Monday, February 01, 2010
Britain's answer to "Psycho" was "Peeping Tom", also in 1960
The Criterion Collection offers a British film, directed by Michael Powell, also originally released by Janus in 1960, that amounts to a UK counterpart of “Psycho”. The troubled young man (corresponding to Norman Bates) is Mark Lewis, played by Karlheinz Bohm, son of the famous German conductor. The movie is “Peeping Tom”, and the young man takes movies of his snuff victims. But except for a few brief scenes, the movie is mostly psychological drama, in rather glaring Technicolor, with lots of sound stages and miniatures, even the opening scene.
What’s interesting is the 1960 film technology, when today a horror film like this would be based on camcorders, cell phones, or webcams. There’s a lot more hardware to look at, and it’s photogenically interesting, fitting in to the stage-like sets of the film. And the structure of the somewhat cumbersome hardware (by today’s standards) fits into the climax of the film, where daggers are attached to the devices. The police have to get through his make believe world to get at him.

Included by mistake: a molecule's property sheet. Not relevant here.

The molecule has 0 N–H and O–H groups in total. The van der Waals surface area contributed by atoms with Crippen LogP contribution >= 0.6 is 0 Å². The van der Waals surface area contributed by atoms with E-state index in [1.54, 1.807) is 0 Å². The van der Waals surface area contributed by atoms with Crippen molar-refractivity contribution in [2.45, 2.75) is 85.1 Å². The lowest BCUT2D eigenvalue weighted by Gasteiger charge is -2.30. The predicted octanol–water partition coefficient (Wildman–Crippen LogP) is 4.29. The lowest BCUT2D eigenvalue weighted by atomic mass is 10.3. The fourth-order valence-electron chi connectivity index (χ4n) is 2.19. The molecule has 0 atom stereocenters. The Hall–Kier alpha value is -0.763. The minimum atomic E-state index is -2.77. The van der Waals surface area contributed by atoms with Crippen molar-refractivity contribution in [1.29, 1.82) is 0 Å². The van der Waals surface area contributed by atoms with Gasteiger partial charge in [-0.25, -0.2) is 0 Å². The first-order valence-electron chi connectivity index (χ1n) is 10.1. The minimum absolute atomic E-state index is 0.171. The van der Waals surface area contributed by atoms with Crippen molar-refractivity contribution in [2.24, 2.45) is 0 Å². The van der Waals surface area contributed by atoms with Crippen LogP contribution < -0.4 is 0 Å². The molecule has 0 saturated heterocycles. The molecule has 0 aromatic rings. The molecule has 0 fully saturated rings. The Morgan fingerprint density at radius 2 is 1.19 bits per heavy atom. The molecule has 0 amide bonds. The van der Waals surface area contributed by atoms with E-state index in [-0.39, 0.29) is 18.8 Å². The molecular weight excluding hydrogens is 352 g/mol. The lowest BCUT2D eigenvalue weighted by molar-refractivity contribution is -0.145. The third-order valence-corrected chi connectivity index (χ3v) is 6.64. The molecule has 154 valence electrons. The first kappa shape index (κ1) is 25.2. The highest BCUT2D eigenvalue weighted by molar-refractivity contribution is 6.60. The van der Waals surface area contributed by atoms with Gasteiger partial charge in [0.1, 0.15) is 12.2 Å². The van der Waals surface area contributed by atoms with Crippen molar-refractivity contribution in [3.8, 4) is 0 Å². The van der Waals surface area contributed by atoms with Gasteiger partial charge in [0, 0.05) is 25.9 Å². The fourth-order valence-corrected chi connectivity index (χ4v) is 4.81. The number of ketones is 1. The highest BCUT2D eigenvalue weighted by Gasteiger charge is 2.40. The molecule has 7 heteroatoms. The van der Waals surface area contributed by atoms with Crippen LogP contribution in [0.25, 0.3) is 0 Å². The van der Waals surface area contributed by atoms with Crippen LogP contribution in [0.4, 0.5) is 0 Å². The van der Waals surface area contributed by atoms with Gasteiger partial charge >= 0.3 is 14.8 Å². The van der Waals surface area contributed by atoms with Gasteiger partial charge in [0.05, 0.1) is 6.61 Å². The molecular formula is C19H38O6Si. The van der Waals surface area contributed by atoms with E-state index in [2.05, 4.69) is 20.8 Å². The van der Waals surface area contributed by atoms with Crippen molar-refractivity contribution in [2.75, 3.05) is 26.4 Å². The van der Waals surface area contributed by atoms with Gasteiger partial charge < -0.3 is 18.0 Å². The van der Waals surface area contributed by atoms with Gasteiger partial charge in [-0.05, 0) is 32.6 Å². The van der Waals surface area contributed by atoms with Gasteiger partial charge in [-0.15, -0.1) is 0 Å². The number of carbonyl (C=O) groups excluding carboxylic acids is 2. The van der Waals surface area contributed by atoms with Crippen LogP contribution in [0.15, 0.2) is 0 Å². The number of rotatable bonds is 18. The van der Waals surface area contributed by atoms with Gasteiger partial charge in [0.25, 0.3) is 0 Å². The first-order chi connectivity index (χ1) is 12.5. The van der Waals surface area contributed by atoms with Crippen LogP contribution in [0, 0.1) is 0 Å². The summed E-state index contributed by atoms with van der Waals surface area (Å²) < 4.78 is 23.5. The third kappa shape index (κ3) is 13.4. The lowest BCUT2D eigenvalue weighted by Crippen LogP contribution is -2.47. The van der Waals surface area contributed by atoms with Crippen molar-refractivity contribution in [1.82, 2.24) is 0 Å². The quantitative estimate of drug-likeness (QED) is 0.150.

Of course, today’s film industry does use big cameras, like Panavision and Arri, and one wonders if one could write a horror film somehow premised on their use. But the gradual miniaturization of cameras over time, especially in the 1970s when TV cameras became handheld, actually formed the basis of a strike against NBC in 1976 by cameramen; as a computer programmer, I actually worked on strike duty! I also took a projectionist course in the Army, and the equipment was similar to what appears in this film.
Brian Easdale composed the somewhat impressionistic keyboard score (Easdale wrote the music for "The Red Shoes").
The film could be compared to "One Hour Photo" and "Darkroom".
Lionsgate has apparent purchased rights for this film, and offers a video trailer here (no embed offered).
Update: Feb 2, Groundhog Day:
The Oscar nominations are available here. This year, there are ten nominations for Best Picture.